Ezra Klein Makes Sense On Healthcare Reform – Sometimes

Normally I don’t agree with him, but this post is spot on:

It is evidence of the chaotic, unplanned, irrational nature of our health care system that the most decisive piece of health care policy — save maybe Medicare — is a World War II-era tax quirk. The Roosevelt administration had instituted wage and price controls to prevent profiteering. Excess profits were taxed at mind-bogglingly high rates. Wages were frozen so employers couldn’t offer raises. But the government decided to exempt health benefits from these rules. So corporations took their wartime profits and plowed them into health care benefits. In 1953, with the war over, the IRS tried to overturn the rule. Congress overruled the IRS.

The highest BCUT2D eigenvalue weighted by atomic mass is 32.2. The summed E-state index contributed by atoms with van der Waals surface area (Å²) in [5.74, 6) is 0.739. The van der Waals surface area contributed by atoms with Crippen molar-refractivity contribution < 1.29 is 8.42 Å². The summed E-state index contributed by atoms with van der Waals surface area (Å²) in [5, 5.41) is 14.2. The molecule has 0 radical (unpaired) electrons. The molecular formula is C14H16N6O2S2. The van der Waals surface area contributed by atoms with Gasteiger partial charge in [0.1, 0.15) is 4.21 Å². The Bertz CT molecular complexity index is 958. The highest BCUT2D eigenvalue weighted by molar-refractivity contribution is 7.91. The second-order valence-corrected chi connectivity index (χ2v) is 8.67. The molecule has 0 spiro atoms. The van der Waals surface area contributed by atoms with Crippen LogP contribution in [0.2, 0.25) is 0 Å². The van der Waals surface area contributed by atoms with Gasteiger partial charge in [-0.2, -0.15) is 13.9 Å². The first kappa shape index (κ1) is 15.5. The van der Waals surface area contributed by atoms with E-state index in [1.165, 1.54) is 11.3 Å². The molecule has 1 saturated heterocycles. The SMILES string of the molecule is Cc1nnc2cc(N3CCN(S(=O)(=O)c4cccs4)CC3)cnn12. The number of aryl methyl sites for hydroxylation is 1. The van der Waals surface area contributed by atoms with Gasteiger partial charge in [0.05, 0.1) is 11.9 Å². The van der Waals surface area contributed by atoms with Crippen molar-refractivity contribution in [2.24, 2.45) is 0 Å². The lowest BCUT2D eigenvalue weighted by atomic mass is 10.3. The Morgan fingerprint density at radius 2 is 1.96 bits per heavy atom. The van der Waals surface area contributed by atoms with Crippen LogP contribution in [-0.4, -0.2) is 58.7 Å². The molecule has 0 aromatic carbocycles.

And so here we are. If you walk out, on your own, and attempt to give your friendly neighborhood health insurer a dollar, you’re taxed on that dollar. If your employer gives the health insurer that dollar on your behalf, that dollar is not taxed. As a result, getting health insurance through your employer became — and remains — a much better deal than purchasing it with your wages.

The full article is worth the read. You can find it here.

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